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Smoker question

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Post Tue Jun 01, 2004 12:37 pm
eobDuck

I have a question for anyone who can help. I have been an avid griller/BBQer for years (Weber 22 1/2) and decided to delve into the world of true barbeque. I purchased a Char-Broil "American Gourmet" offset smoker and did some baby-backs (memphis style from the "Bible") in it yesterday. When they were done, much to my dismay, the ribs had a metallic taste to them - completely inedible!. I did the recommended "break-in" as instructed prior to cooking, but could that taste just be from the newness? I am now nervous about cooking anything else in there - I don't think I can bear to spend 4-5 hours in anticipation only to throw away a nice cut of meat. BTW, I used hickory chunks as fuel, if that is of any concern in this case.

Thanks for whoever can shed some light on this!

Post Tue Jun 01, 2004 12:57 pm
smokyblues well done
well done

Posts: 496
Location: Edmond, Oklahoma
How did you and how long did you break in the smoker? Were the grates in the smoker when you seasoned it. When I season a grill or smoker I use the spray oil and olive oil on any and everything that will be in the smoker during cooking, especially the grates. The longer you season the smoker the better.
Weber Performer
Weber One Touch Silver
Oklahoma Joe's 20" Barrel Smoker aka "Betty"

Keep it Smokey

Post Tue Jun 01, 2004 1:52 pm
Guest

I gave it a two hour break in with mesquite wood. I did not have the grates in - I'm not really sure why I left them out.

Post Tue Jun 01, 2004 10:34 pm
ThrRoff well done
well done

Posts: 999
Location: Washington, DC

eobDuck,

I certainly would not give up on your new smoker. I believe it needs a really good season and burn -- with the grates. Like Grand Scale in another recent post here, I dumped a whole bag of charcoal into both the firebox and the smoking chamber of my new Brinkman a few years back. I let the whole thing get really, really hot with a big fire for most of an afternoon. When the fired died and I cleaned out the ashes every surface got a whole lot of grape seed oil smeared on. No metalic taste and no rust.
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Post Tue Jun 01, 2004 11:09 pm
AndyC medium-rare
medium-rare

Posts: 87
Location: Oshkosh, WI

when I broke mine in I fired up the fire box with some oak logs and kept a good fire going most of the afternoon. You can definitely smell the fumes from the metal burning at first. That would really affect the taste of your food. Put the grates back in and fire it up again with a bag of fire wood or something.
My BBQ/Grilling log - http://catertots.net/

Post Wed Jun 02, 2004 7:22 am
Grand Scale BBQ Deputy
BBQ Deputy

Posts: 4272
Location: York, PA
Check out this thread. BBcue Z goes into some great detail on how to season a smoker.
http://www.barbecuebible.com/board/viewtopic.php?t=1073&postdays=0&postorder=asc&start=0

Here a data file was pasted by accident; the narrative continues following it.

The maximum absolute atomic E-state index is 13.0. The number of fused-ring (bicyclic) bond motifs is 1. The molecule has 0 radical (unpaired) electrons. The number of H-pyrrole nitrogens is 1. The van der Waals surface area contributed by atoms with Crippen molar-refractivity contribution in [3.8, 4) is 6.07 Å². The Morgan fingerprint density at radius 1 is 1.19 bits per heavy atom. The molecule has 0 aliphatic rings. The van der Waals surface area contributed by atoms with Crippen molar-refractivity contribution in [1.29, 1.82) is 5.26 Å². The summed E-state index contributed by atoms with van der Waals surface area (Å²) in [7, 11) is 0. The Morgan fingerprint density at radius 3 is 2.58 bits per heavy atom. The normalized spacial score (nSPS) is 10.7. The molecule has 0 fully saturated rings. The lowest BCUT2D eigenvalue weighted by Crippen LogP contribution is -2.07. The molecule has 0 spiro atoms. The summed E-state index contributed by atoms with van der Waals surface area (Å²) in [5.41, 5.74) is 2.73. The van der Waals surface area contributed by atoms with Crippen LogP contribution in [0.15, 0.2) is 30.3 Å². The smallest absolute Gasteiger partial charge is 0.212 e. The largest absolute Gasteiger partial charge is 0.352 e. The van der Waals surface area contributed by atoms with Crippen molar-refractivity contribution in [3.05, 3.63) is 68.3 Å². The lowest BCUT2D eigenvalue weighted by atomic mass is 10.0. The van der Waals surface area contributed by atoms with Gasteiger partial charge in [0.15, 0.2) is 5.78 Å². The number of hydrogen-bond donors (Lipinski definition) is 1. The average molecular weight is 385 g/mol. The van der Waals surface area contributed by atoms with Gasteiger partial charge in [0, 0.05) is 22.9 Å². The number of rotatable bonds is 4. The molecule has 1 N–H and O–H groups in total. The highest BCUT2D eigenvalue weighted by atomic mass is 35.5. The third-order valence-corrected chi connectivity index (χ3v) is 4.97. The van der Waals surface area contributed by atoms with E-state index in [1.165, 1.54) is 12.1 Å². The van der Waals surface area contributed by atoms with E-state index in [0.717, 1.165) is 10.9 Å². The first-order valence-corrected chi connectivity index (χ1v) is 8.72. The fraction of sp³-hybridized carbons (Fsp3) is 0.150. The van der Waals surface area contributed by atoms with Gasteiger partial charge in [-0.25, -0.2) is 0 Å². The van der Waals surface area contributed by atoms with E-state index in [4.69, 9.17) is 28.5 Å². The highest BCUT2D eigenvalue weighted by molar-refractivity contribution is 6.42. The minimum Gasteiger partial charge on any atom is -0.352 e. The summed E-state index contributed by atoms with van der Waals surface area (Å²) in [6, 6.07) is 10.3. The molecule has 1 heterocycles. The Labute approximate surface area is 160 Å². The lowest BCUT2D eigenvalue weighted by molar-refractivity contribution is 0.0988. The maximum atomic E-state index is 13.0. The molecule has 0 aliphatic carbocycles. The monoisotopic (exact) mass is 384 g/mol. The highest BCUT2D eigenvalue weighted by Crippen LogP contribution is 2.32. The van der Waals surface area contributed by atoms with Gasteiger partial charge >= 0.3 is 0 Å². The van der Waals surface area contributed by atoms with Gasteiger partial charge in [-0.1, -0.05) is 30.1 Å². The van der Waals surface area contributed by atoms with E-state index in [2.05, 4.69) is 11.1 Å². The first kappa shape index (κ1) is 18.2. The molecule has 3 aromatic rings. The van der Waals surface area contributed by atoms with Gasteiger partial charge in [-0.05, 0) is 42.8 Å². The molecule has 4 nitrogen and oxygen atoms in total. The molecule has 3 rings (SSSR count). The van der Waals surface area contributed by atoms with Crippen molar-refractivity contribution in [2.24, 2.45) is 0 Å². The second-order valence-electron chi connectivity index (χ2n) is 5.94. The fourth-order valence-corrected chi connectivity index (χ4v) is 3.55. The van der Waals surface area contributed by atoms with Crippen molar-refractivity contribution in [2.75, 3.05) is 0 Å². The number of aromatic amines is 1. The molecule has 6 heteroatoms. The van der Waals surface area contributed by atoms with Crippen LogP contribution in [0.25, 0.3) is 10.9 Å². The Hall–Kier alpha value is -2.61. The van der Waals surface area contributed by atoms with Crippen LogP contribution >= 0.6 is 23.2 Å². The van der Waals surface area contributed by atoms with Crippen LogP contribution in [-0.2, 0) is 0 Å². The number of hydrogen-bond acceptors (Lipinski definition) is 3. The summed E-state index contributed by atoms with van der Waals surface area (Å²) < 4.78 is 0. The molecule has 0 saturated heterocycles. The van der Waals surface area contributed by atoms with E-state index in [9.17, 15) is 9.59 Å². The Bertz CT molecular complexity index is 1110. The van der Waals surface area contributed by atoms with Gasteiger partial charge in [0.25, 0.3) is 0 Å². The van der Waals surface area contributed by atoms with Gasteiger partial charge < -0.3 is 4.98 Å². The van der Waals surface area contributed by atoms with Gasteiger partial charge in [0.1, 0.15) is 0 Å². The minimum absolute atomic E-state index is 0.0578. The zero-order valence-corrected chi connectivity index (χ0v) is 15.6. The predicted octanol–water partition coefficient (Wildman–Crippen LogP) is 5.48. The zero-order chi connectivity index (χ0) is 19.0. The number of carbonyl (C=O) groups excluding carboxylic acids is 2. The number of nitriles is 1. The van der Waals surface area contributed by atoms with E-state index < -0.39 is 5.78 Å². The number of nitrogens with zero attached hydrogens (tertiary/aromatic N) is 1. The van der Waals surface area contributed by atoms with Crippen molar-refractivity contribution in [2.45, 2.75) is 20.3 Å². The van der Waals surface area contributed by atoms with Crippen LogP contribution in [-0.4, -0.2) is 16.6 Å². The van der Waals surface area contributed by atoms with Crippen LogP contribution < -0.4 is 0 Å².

Thats how I did it.
I seasoned my cast iron grates in the oven too.
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Post Wed Jun 02, 2004 2:21 pm
eobDuck

Thanks guys! Is it still worth going through an additional break-in at this point? I did have the rib cooking fire going for 5-6 hours with hickory wood burning (Grates inside this time). There is now a nice coating of smoke resin on the inside. If in your experience, you think it would be worth more fire time, I will do it! Any additional advice for afterward?

Thanks again!

Post Wed Jun 02, 2004 2:59 pm
smokyblues well done
well done

Posts: 496
Location: Edmond, Oklahoma
Like I said before, the longer and the more smoke goes through the better. I personally never use coals in the cooking chamber and never ever scrap the smoky resin out of the inside of the smoker. I have found that the smoky resin seals your smoker and flavors the meat that much more. At what temp are you cooking your ribs? Is it a vertical or horizontal and does it have a offset firebox?
Weber Performer
Weber One Touch Silver
Oklahoma Joe's 20" Barrel Smoker aka "Betty"

Keep it Smokey

Post Wed Jun 02, 2004 3:21 pm
Bob-BQN User avatar
well done
well done

Posts: 12904
Location: Texas
smokyblues, he mentions in his first post that he has a Char-Broil "American Gourmet" offset smoker. :wink:

eobDuck, I would recommend re-seasoning it as outlined in BBcue-Z's earlier post. I believe that ThrRoff also talks about the importance of the oils and smoke seasoning the chamber and grates. It sounds like you used wood without oil during your rather short seasoning session.

Your next cook is bound to be better than the first, and so on...but a good seasoning first-off accelerates the process and immediately gives better flavor to your food along with protecting your equipment.

Let us know how it goes. :)
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